"Each man has a song and this is my song." (Leonard Cohen)

Saturday, March 6, 2010

Dark Command (Republic, 1940)

Wayne gets to ride in a buggy with Trevor again.

In 1939, after Stagecoach, John Wayne was a star, and Herb Yates at Republic, who had Wayne under contract, decided to cash in, wheeling out the big guns and putting together a mega-budget blockbuster for him. Stagecoach lead Claire Trevor was booked to play the love interest and big name Walter Pidgeon borrowed from MGM to give weight, alongside Republic’s hot property Roy Rogers as the ingénu. Victor Young did the classy score and Jack Marta provided top class black & white photography. Raoul Walsh, just off the set of Warners’ The Roaring Twenties, was hired to direct. Walsh had of course given Duke his first big role (and the name John Wayne) in The Big Trail in 1930. At $750,000, Dark Command was the biggest Republic picture to date.

It’s a dramatic tale of Civil War Kansas. Wayne is a young illiterate Texan who rides with Gabby Hayes, traveling dentist. Wayne loosens teeth by punching men and Hayes whips them out. They arrive in Lawrence, where “Willliam Cantrell” (Pidgeon) is the schoolmaster, in love with la Trevor, who, however, likes but does not love him. Pidgeon is solid and authoritative in this (free) interpretation of William Quantrill. Marjorie Main is his rather sinister mother, like something out of The Turn of the Screw.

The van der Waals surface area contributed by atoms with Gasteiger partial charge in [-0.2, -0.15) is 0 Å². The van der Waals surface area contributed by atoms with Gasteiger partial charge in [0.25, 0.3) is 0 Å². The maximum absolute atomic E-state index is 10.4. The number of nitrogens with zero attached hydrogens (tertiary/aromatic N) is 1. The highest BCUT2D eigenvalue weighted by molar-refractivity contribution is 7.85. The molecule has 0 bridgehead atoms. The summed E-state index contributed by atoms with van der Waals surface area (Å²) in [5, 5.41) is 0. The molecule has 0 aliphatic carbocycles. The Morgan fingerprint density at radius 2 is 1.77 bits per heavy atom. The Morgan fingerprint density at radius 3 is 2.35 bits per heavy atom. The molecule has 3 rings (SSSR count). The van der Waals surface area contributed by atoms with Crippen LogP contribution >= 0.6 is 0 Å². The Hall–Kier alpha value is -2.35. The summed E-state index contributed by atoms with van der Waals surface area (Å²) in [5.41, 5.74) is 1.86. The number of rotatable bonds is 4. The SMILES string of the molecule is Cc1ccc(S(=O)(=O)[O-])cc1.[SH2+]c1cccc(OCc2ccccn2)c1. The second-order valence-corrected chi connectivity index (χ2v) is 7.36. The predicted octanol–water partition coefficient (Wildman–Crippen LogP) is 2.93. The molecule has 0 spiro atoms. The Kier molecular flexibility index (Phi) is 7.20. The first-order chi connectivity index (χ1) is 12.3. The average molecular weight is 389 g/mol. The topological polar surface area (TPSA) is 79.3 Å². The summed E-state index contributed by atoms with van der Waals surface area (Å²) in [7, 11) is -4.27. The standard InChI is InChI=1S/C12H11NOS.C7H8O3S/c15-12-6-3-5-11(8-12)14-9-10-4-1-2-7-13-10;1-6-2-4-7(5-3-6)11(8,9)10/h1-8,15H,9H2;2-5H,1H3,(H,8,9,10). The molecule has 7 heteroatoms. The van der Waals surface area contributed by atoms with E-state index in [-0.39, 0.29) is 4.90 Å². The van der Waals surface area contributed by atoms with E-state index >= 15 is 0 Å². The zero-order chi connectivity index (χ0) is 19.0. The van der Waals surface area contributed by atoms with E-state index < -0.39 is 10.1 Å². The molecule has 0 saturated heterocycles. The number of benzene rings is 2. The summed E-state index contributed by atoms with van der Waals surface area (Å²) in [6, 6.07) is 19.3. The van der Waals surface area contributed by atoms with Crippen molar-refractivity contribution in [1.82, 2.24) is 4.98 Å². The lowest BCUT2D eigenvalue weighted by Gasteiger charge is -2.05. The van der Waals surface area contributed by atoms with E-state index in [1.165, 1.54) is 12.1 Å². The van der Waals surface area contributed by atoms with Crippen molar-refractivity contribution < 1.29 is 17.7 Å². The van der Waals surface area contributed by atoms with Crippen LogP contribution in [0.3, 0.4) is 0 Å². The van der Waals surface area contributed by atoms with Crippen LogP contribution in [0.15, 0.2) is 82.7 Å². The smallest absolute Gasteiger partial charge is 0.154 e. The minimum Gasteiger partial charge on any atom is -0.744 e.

Educated Cantrell runs for election as marshal of Lawrence but is beaten by young Wayne, full of folksy wisdom. This turns Cantrell bitter and violent.

Trevor is the daughter of rich banker Porter Hall, with a Scotch accent right out of Cincinnati, and Roy Rogers is Hall’s son, Trevor’s bro. He wants to tote a gun and this gets him into big trouble when he shoots a Yankee in the barber’s shop. However, Cantrell brutally intimidates the jury to get into Trevor’s good books and Roy is acquitted. Cantrell runs slaves, then guns and once the war comes, he becomes a bloodthirsty looter. The young Texan hero Wayne leads the Northerners against him.

Most of Republic’s writers seem to have worked on it. Four are credited for the treatment of the 1938 WR Burnett novel The Dark Command: A Kansas Iliad. The script ended up not bad, and it moves along at a good pace, but it is larded with quite a few patriotic lines suitable to 1939 and ‘40.

There are some pretty brutal stunts, including a wagon and horses driven over a cliff. Casual cruelty to animals was the norm then.

Towards the end Wayne gets to ride in a buggy with Trevor again but this time she won’t go with him to his ranch. She’s quite a lot posher than she was in Stagecoach, of course. To be brutally frank, my friends, in Stagecoach she was a whore (gasp).

The movie climaxes with the pretty spectacular raid on Lawrence and we get the final showdown between Pidgeon and Wayne (the real Quantrill was killed in a raid at the age of 27 more than two years after Lawrence but never mind that). Claire holds Duke’s hand and smiles. She doesn’t seem to mind a bit that her husband has been killed and Lawrence burned to the ground.

Republic was aiming to show that they could make A-pictures and fill movie theaters. They did, too, and the movie was a critical and a commercial success. But it still does look like a slightly 'lesser' Republic oater and is hardly a work of art. Still, it’s fun, action-packed and races along. Rogers is weak (they were trying him in a more serious role but it didn't gel) but the other actors are more than satisfactory.

Bung it in the DVD player, e-pards.


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